Spreadsheet

 

 

 

 

Often in the corporate presentations I analyze for my workshops, I encounter spreadsheets copied onto the slide. It usually results in far too many numbers being on the slide, and leads to the audience being overwhelmed by detail. It is not uncommon when I suggest alternative visuals, I get the response from a participant that their boss requires the spreadsheet to be on the slide. Let’s explore why this request might happen and what you can do about it.

The first question you should ask when your boss requests the full spreadsheet on the slide is why they want to see the full spreadsheet. They are clearly looking for something, and it will save you a lot of time if you knew what they were looking for. If they really only need to see the bottom line, just show them a clean visual or small table with the key figures. This is almost never the case unfortunately, so why else might they want to see so many numbers.

The least likely answer is that they don’t trust your work and they need to see all the calculations that went into the result. If they have an issue with your work, they will address it in a performance discussion, not a slide request.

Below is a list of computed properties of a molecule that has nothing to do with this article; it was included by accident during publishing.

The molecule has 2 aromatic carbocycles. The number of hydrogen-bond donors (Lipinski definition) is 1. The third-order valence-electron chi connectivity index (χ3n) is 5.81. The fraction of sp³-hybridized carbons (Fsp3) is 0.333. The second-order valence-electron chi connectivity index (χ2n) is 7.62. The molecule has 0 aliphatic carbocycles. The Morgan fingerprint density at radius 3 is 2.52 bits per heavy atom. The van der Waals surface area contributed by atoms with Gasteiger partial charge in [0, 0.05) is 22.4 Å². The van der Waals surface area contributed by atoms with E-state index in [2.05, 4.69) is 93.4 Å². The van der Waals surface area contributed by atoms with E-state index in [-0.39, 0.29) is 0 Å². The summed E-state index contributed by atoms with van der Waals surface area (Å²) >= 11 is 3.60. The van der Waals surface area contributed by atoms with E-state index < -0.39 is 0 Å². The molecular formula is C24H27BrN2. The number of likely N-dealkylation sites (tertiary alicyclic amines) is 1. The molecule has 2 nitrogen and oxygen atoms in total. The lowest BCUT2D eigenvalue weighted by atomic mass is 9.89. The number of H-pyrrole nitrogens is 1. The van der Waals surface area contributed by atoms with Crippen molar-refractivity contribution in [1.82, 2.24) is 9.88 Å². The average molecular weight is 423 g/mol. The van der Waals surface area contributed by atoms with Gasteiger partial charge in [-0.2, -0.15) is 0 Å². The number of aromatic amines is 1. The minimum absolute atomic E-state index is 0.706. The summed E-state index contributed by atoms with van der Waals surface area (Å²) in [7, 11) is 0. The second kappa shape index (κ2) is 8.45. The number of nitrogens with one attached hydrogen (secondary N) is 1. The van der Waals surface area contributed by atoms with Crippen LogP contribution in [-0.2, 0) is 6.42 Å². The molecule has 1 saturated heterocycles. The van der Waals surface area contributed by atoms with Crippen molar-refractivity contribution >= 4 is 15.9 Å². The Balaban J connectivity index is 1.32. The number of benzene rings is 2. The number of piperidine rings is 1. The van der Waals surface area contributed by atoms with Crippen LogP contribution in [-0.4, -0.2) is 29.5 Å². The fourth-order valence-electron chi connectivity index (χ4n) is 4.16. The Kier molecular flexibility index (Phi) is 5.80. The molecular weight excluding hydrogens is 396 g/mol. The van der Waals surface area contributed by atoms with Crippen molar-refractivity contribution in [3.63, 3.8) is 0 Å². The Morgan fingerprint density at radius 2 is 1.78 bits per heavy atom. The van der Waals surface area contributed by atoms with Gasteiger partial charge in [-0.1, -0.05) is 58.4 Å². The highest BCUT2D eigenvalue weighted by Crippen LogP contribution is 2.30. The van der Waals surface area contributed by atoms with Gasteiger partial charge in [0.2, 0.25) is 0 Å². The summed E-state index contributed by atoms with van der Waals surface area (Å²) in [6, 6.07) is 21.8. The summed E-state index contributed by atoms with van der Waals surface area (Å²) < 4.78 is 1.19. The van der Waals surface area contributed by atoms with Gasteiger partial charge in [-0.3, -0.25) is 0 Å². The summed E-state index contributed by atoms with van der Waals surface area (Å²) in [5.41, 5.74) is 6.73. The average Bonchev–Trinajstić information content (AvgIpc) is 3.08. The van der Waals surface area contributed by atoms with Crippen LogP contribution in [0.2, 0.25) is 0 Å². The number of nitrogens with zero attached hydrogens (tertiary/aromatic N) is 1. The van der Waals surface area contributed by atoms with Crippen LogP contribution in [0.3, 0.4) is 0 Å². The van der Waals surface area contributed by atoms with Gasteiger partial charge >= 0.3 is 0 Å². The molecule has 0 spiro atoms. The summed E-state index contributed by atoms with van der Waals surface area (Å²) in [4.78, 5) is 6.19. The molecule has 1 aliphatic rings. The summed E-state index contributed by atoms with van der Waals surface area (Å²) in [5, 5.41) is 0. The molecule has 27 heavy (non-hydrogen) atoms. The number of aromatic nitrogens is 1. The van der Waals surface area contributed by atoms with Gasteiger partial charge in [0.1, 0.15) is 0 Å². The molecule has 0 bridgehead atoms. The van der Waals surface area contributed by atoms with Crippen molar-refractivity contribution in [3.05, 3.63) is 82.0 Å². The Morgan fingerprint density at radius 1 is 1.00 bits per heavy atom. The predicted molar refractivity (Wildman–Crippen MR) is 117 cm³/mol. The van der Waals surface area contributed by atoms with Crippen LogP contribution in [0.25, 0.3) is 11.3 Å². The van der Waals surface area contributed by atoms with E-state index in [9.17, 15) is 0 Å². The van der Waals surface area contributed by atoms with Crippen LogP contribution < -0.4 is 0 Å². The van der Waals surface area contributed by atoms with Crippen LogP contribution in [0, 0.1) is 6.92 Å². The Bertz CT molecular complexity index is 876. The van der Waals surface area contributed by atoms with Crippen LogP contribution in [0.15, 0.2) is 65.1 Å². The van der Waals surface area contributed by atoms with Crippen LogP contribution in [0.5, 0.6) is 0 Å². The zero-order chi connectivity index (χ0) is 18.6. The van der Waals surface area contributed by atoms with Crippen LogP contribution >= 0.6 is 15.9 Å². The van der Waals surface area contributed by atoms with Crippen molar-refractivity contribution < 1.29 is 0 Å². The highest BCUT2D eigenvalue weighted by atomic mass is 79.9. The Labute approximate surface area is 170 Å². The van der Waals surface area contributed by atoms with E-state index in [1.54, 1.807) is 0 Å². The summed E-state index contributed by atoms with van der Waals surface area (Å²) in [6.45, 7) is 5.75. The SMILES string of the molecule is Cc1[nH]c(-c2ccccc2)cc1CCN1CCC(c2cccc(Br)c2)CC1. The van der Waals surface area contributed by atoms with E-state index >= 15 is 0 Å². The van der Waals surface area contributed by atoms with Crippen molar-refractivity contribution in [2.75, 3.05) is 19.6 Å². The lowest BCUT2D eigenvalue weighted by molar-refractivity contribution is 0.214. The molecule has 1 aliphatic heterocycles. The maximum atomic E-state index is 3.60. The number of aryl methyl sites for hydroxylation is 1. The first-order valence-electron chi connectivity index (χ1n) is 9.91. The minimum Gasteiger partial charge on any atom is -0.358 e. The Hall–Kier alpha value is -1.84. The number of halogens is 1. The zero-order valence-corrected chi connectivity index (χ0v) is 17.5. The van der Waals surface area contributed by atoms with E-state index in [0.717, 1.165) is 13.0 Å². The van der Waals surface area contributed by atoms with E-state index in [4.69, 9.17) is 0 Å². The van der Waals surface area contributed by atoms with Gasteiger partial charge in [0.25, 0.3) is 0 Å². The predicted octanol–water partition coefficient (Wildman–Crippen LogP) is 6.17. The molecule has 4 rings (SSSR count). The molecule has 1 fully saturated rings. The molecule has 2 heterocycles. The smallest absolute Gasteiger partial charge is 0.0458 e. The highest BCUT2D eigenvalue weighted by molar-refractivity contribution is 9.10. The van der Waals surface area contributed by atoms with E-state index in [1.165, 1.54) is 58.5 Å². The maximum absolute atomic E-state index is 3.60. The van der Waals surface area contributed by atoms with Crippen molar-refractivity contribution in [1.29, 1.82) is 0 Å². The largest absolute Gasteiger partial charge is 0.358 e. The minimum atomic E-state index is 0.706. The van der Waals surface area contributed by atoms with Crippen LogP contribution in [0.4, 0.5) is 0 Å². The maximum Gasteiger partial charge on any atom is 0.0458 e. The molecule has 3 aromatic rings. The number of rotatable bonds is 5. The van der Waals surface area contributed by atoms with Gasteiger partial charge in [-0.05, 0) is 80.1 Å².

A reason I hear frequently is that the slides are being used as documentation for either archives or as part of a contract, so all the details need to be there. While some commenters would suggest creating a separate document, I know you don’t have the time to do that. Create slides that highlight the key points using visuals to communicate the message, then include the detailed spreadsheets as hidden slides in the file. That way, the details are there, but not seen in Slide Show mode.

Another common reason is that the boss wants the details there in case someone has a question. What they don’t realize is that putting all the details on the screen actually invites unrelated questions as people scour the spreadsheet finding areas they want to ask about. These areas are often unrelated to the message you want to communicate and derail the presentation. Again, put the details on hidden slides and add hyperlinks from your visual presentation slides to jump to the hidden detail slides if someone does have a relevant question.

In my experience the most common reason the boss asks for the entire spreadsheet on the slide is because they aren’t getting what they need in most presentations. As I explain in my latest book, Select Effective Visuals, leaders need actionable insights on what needs to be done next. Insights that consider the context of the results, the relationships between the data and other factors. They are almost always only getting measurement results that answer what happened or performance results that answer how the results compare to a previous period or goal. They ask for the spreadsheet so they can figure out the insights themselves. If you provide them the insights they need, they won’t ask for the spreadsheet.

When you get the next request for a spreadsheet on a slide, try to find out why they are requesting the whole spreadsheet. Then use their answer to create slides that communicate the message more effectively and, if needed, include backup details in hidden slides.